REVIEW: Pianos Become The Teeth – ‘Keep You’

pianos become the teeth

Artist: Pianos Become The Teeth
Album: Keep You
Genre: Indie Rock
Label: Epitaph

The change felt on Keep You, the third full-length from Pianos Become The Teeth, was bound to happen. With the instant popularity of the draining end to The Lack Long After, listeners of the Baltimore area act were shown a new level of sonic illumination, something the band had always glimpsed at, but never fully realized until the end of their momentous work. With Keep You the band embraces the light at the end of the tunnel. Gone are the screams of anger and sorrow, for the album presents a level of investigation not needing of angst-filled vocal outbursts.

Take note: this album takes time. A mere month with the piece, and I still feel new things with every subsequent listen. Melodies consistently hit me at different times, previously passed over as mere structure, though as time progresses the piece exposes itself as something deeper with a long, lingering effect. Guitars weave in and out of each other, and the ever consistent drums contain the foundation of each track. The band still finds moments to explode, though with Keep You, these moments are consciously placed, creating the most vivid and rewarding sonic environment the band could inhabit.

Opening with “Ripple Water Shine,” the band’s newly acquired approach is felt immediately. Singer Kyle Durfey is at his best, as he weaves through the heavily National-inspired musicianship laid before him. Still attesting to the band’s dynamics seen before, as mentioned earlier, with Keep You every outburst or upstream in sound dynamic is just where it needs to be. After hearing the opening many times over the past few weeks, I would argue that “Ripple Water Shine” alone can go against many of the band’s famed heavier tracks for thematic heaviness. With a touch of hopefulness shrouded by reverb and echo, Keep You begins wonderfully.

“April” is a slow and brooding track that will certainly remind fans of the band’s past catalog, but with Pianos’ newly claimed sense of balance, “April” ends up hitting much harder than much of The Lack Long After. Followed by “Lesions,” which finds itself as a personal favorite from the piece, “Lesions” is as close to pop as the band will get, and it’s glorious. Bright, hopeful, moving, and at times cathartic, “Lesions” poses as some of the best Keep You has to offer.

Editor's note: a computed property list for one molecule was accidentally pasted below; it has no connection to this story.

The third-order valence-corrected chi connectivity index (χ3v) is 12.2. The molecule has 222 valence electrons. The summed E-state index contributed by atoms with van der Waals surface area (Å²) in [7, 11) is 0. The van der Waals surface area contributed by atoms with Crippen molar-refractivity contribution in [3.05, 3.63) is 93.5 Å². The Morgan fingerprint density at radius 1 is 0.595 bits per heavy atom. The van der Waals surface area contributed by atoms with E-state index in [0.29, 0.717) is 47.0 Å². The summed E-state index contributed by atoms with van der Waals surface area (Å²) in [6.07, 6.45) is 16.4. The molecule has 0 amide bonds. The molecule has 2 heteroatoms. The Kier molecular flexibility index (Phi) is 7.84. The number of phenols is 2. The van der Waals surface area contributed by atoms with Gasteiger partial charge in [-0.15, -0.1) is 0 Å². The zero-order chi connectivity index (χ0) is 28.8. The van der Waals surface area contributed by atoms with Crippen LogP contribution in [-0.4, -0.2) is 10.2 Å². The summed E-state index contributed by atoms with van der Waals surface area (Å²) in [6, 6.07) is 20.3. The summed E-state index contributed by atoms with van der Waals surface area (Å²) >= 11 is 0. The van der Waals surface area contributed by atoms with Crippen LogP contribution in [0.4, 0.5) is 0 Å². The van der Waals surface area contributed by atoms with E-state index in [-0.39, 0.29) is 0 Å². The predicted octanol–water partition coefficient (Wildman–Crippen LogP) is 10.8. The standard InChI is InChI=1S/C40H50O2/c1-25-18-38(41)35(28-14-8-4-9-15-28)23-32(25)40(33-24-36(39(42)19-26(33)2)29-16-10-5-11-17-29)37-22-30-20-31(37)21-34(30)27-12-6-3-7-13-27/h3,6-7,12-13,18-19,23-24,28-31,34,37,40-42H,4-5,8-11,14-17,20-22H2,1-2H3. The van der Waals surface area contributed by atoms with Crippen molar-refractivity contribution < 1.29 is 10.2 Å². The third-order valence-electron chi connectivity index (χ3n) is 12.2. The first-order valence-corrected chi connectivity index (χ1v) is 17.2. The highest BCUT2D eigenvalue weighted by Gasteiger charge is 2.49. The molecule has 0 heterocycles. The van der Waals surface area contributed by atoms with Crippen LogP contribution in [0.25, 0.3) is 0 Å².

The previously released “Repine” and “Late Lives” resonate as strongly as they have before, with “Late Lives” ending up being another high-point for the work. “Enamor Me” contains some of the album’s most interesting guitar work, and as we work our way through the rest of the piece, the band’s musicanship certainly demands respect. The drums on “Traces” illuminate the track, and “The Queen” gives the album a much needed slowdown in pace and dynamic. Ending with the widely atmospheric “Say Nothing,” Keep You ends just as beautifully as it began.

It is hard to describe how this album specifically moves me as a listener, for each new adventure with it exposes new and deeper appreciations for it. With a new favorite track each day, Keep You presents itself as a widely versatile work. From my first time listening to it through a walk in the woods behind my house, to it acting as a guided soundtrack through downtown Boston at night, the album has a knack for showing its worth for any moment in existence. I recommend caution in first listens, for this album deserves much more of your time than a few streams. Please, give it time; what it may be for you is well worth the wait.

SCORE: 9/10
Review written by Drew Caruso — Follow him on Twitter.

Drew Caruso

Drew Caruso is a Bostonian who, when not writing about music and film, spends his time getting lost in New England, reading books, talking about science whether people want to listen or not, and more. To see the thoughts of a scientist by day and a writer by night, follow him on Twitter.
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